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How to explain to your grandmother

All matter surrounding us, including materials we use, food we eat as well as our own bodies consist of molecules, which themselves are composed of different atoms from the periodic table of elements. Molecules can be small or large, of simple shape or structurally complex, flat or voluminous, dense or hollow, soluble or solid. Whereas minerals are usually rather simple in composition and internal structure, biologically derived molecules, such as proteins, DNA and vitamins are more complex, both in der 3-dimensional structure as well as specific function.

3D-prints © CleverLab​/​TU Dortmund

For example, enzymes are able to manufacture („catalyze“) the formation of other complex molecules and they possess control switches and input sites for chemical fuels to regulate their activity. Over billion years of evolution, nature has brought the production and function of its building blocks to perfection. They are capable of specific recognition, information storage, signal transduction, self-repair and replication. Acting together, they can function as molecular machines with the ability to maneuver atoms and molecules on the nanometer scale (as Richard Feynman already recognized in the fifties) and produce new molecules, thus acting as microscopic factories. Structural biologists and chemists have elucidated breathtaking details about the shape and motion of the molecules forming the living world.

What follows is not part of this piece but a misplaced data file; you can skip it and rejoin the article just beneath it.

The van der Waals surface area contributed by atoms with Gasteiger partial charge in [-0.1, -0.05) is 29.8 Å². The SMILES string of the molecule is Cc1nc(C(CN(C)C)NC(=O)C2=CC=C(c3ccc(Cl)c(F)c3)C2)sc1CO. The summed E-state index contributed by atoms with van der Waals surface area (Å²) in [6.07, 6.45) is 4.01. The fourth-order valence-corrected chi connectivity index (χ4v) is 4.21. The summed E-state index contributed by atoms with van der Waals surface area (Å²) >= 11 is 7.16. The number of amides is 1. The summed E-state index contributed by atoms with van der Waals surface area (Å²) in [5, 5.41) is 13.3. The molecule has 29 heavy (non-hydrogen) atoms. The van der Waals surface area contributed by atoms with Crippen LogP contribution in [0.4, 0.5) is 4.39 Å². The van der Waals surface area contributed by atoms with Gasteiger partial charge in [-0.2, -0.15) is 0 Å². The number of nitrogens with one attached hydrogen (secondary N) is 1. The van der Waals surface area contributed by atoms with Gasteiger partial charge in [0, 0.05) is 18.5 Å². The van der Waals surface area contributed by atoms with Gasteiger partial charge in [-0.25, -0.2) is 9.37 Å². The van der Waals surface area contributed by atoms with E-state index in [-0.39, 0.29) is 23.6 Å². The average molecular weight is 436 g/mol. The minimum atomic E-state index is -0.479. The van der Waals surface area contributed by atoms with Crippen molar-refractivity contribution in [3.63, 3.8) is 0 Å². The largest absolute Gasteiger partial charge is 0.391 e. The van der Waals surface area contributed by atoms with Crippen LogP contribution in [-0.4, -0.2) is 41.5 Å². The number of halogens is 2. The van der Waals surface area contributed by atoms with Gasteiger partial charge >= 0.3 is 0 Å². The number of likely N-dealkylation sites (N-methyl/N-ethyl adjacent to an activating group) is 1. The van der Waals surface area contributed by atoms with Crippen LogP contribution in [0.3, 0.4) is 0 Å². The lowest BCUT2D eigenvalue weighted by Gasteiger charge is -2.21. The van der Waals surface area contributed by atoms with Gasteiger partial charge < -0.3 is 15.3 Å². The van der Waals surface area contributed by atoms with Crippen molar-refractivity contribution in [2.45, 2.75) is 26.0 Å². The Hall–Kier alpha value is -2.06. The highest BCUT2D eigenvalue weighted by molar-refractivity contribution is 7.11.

In the last decades, driven by an inherent curiosity, researchers started to rebuilt, mimic or in some cases even surpass natural paradigms by synthetic laboratory work. They systematically created man-made molecular structures from scratch and tested their ability to reach the structural and functional complexity of what we know from the biological world. After all, they used the same chemical elements also available to nature and built on the same physical laws. Here is where synthetic supramolecular chemistry comes into play, a dedicated branch of chemical research which aims at creating molecular assemblies with ever increasing complexity. After 1987s Nobel Prize for Host-Guest Chemistry kicked off a flourishing width of research activities, the 2016 Nobel Prize for Molecular Machines showed the impressive progress in the meantime. Nevertheless, compared with biological machines and networks, the synthetic systems available to date are still in their infancy.

Within the ERC consolidator project RAMSES (Reactivity and Assembly of Multifunctional, Stimuli-responsive Encapsulation Structures), the Clever Lab has specialized on the synthesis of hollow molecules ("cages") that are able to include smaller molecules in their interior. We use "self-assembly", a process comparable to a self-solving puzzle game where building blocks, organic molecules and metal ions with pre-programmed connectivity, form a larger structure by just shaking them together long enough for the final result to emerge. We further use a special class of chemically-modified DNA structures, called G-quadruplexes, with the ability to bind metal ions, to create bio-hybrid nano-structures. In both compound classes, we integrate functions such as switches (triggered by light or binding of a molecular input), catalytic sites (to promote chemical reactions) and many others.

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